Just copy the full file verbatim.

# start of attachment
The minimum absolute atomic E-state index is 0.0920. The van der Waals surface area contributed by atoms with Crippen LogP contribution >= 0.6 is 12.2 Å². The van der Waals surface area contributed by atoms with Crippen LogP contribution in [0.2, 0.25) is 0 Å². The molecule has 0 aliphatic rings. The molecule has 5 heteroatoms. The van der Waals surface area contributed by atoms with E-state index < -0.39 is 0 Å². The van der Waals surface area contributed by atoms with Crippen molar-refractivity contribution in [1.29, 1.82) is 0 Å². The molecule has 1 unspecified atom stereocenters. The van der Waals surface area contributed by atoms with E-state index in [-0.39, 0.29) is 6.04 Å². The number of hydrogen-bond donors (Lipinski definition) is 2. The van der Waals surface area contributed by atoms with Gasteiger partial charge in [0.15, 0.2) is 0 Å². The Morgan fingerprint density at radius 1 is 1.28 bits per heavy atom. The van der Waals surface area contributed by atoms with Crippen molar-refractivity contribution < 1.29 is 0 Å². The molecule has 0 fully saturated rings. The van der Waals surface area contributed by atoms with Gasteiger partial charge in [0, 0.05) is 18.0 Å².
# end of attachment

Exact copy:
The minimum absolute atomic E-state index is 0.0920. The van der Waals surface area contributed by atoms with Crippen LogP contribution >= 0.6 is 12.2 Å². The van der Waals surface area contributed by atoms with Crippen LogP contribution in [0.2, 0.25) is 0 Å². The molecule has 0 aliphatic rings. The molecule has 5 heteroatoms. The van der Waals surface area contributed by atoms with E-state index < -0.39 is 0 Å². The van der Waals surface area contributed by atoms with Crippen molar-refractivity contribution in [1.29, 1.82) is 0 Å². The molecule has 1 unspecified atom stereocenters. The van der Waals surface area contributed by atoms with E-state index in [-0.39, 0.29) is 6.04 Å². The number of hydrogen-bond donors (Lipinski definition) is 2. The van der Waals surface area contributed by atoms with Gasteiger partial charge in [0.15, 0.2) is 0 Å². The Morgan fingerprint density at radius 1 is 1.28 bits per heavy atom. The van der Waals surface area contributed by atoms with Crippen molar-refractivity contribution < 1.29 is 0 Å². The molecule has 0 fully saturated rings. The van der Waals surface area contributed by atoms with Gasteiger partial charge in [0, 0.05) is 18.0 Å².